Skip to main content

The new, more detailed Apple Maps is now available across the U.S.

Apple’s revamped Maps is now available across the country. The redesigned Apple Maps adds much more detailed information and reduces Apple’s dependence on third-parties to supply data. Not only that, but it also adds the new Look Around feature that competes with Google’s Street View — though Look Around isn’t yet available in all markets.

Apple originally launched Apple Maps in 2012, but the launch was riddled with bugs — to the point where Apple CEO Tim Cook even apologized for the issues. Since then, Apple has been working hard to improve Maps, and announced a full redesign of the service in 2018. The redesign first made it to certain cities, like the San Francisco Bay Area, and by the end of last year, it was available in around half of the United States.

“We set out to create the best and most private maps app on the planet that is reflective of how people explore the world today,” said Eddie Cue, Apple senior vice president of internet software and services, in a blog post. “It is an effort we are deeply invested in and required that we rebuild the map from the ground up to reimagine how Maps enhances people’s lives — from navigating to work or school or planning an important vacation — all with privacy at its core.”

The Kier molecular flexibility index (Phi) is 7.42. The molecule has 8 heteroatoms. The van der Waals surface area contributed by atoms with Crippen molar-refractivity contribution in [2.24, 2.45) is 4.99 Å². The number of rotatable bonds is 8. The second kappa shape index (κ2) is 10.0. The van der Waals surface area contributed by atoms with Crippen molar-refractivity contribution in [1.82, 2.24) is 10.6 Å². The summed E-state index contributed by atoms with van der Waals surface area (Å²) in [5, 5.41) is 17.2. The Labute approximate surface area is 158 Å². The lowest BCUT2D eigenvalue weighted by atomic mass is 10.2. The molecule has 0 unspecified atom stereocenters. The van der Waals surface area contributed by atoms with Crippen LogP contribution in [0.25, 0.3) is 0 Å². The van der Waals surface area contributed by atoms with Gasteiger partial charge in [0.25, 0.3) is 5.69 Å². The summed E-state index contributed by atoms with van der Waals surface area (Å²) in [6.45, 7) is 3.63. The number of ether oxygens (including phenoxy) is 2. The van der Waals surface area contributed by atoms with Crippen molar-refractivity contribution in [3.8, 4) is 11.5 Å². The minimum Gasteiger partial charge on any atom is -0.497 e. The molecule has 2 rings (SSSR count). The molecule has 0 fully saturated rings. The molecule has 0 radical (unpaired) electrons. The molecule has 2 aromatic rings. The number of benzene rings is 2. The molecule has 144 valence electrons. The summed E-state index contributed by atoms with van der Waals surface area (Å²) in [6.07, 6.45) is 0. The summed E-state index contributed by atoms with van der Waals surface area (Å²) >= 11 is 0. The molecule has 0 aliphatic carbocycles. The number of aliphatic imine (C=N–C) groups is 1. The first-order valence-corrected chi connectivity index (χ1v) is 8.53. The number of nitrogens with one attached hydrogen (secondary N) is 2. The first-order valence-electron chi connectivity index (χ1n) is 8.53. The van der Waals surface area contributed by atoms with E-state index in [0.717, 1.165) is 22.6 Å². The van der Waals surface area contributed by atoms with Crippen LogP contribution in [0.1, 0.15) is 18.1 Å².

Other new features have been added to Maps since the announcement of the redesign, too. For example, Apple also added a feature called Collections, which allows users to build and share lists of their favorite locations. Apple is also adding real-time transit information to Maps, but that feature is currently only available in select cities, like New York, Los Angeles, and San Francisco.

Now that the revised version of Maps is available around the U.S., Apple says it will be expanding to the rest of the world. According to the company, the new Maps will begin rolling out across Europe later this year. It’s likely Apple will aim to bring the new Maps to the entire world over the next few years, though considering the relatively slow rollout around the U.S., it’s hard to predict how long that will take.

Editors' Recommendations